Tuesday, October 02, 2007

Build a Regular Practice Schedule Part 2 of 2

Yesterday we looked at ways to build a regular practice routine into the day of a moderately busy young student anywhere from ages 5 to 18. Today we will be looking at possible practice schedules of college age students and adults.

University Music Majors

When a student enters a university, college, or conservatory as a music student, a certain amount of commitment is already expected given the amount of time and money needed to obtain a Bachelor's degree in music. Here are some optimal practice time allocations for the college-age student:
  • Early morning before classes start. Let's face it--looking for practice time in a school of music sucks. Everyone wants a room, and not many are available at peak times of the day. A great strategy is to arrive at school first thing in the morning and start practicing before anyone else arrives and before classes start. That way, you can take advantage of optimal early-morning concentration and embark on going to classes with a fair amount of work already done.
  • Between classes. If you go to a school that schedules regular practice room times, you can take advantage of holes in your schedule to book practice time at the beginning of the year and plan practice time just like you would any other academic commitment. This is a bit more difficult if you attend a school that has first-come-first-served unbooked practice rooms, which sometimes require the creation of secret practice room societies in order to actually acquire a room.
  • Weekends. The weekly prime practice time, especially if you don't have to go to work. Show up in the morning and practice until you drop.
  • Late nights. For college students, often the best practice work gets done in the evening, as students adjust to the night-owl schedule. Arrive at your room right after dinner and keep on practicing until you and your buddies decide to go to the pub. Works every time.
Adults

One of the largest groups of people learning how to play an instrument or sing these days consists of adults, some of whom come back to it after years of hiatus. What makes matters harder for many adults is how to fit in caring for kids with fitting in a practice schedule. This is a big issue with many of my semi-professional advanced students. Morning for parents and working adults can be sheer madness and practicing tends not to be an option unless you are retired. Here are some ways to make a grown-up practice routine happen:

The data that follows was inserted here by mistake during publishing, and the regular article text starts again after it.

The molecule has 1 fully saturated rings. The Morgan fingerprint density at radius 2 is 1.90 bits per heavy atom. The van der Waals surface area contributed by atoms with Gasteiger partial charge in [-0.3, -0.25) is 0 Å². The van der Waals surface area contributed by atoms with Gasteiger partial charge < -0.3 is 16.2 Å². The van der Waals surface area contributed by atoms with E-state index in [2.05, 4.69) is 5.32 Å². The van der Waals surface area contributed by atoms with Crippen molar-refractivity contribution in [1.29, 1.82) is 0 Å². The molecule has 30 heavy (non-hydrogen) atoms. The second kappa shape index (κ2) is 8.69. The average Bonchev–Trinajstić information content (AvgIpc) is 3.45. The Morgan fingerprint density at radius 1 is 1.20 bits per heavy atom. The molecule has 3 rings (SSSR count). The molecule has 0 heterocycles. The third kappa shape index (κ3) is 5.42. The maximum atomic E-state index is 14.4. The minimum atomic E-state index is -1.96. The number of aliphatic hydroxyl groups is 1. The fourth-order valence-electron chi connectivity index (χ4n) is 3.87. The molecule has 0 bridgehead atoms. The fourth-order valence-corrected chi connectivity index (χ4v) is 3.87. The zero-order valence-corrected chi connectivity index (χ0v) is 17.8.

• Practice for short durations when the kids are sleeping or involved in independent activities. For parents of babies and toddlers, the mid-afternoon nap is a great time to have some quality time to sit down and get some work done.
  • Practice when the kids are at school.
  • Practice in the evening. Early bedtimes are useful for this if you have younger kids.
Yesterday, I received a comment regarding how "super-busy" music teachers can schedule practice time. Here is my response:
  • If you're a music teacher, one of the best times to schedule quality practice time is an hour or so before a block of students. Practicing beforehand will not only warm up your playing mechanism, but get your mind going as to how you can better impart ideas. Practicing after teaching is another okay time to get work done, although you might not want to think of anything music-related once your last student leaves. It's important to remember that every successful music teacher must still move forward artistically and regular practice is the place to do that.
Above all, learning to find practice times as an adult requires advance planning and a clever balancing act...


Tomorrow I'll talk about how to warm up at the beginning of a session.

Next: Warming Up

4 comments:

  1. For me as a music student, and as a young adult, the biggest thing for me is "Just do it" - to stop getting interested in other things, and just get your practice done. Shut down the computer, turn off the tv, and get another hour in. Speaking of which... I should probably grab another hour.

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  2. "Arrive at your room right after dinner and keep on practicing until you and your buddies decide to go to the pub."

    You just summed up my senior year at Eastman...

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  3. Yes, going to the pub has a certain therapeutic effect after long hours spent at the piano.

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  4. This sure brings back memories. The closer we got to juries, it was not uncommon to see half of the music majors down in the "catacombs" of the University of Lethbridge - practicing, composing and doing harmonic analysis well into the wee hours of the night.

    We had a communal tea kettle and would practice until someone knocked on the door to say, "I NEED A BREAK!"

    Hmm, I'll try that idea of practicing before a block of students. My dog and I usually take a walk before teaching to clear my head, but I could move that up and do more than warm-ups before the kidlets arrive. Thanks!

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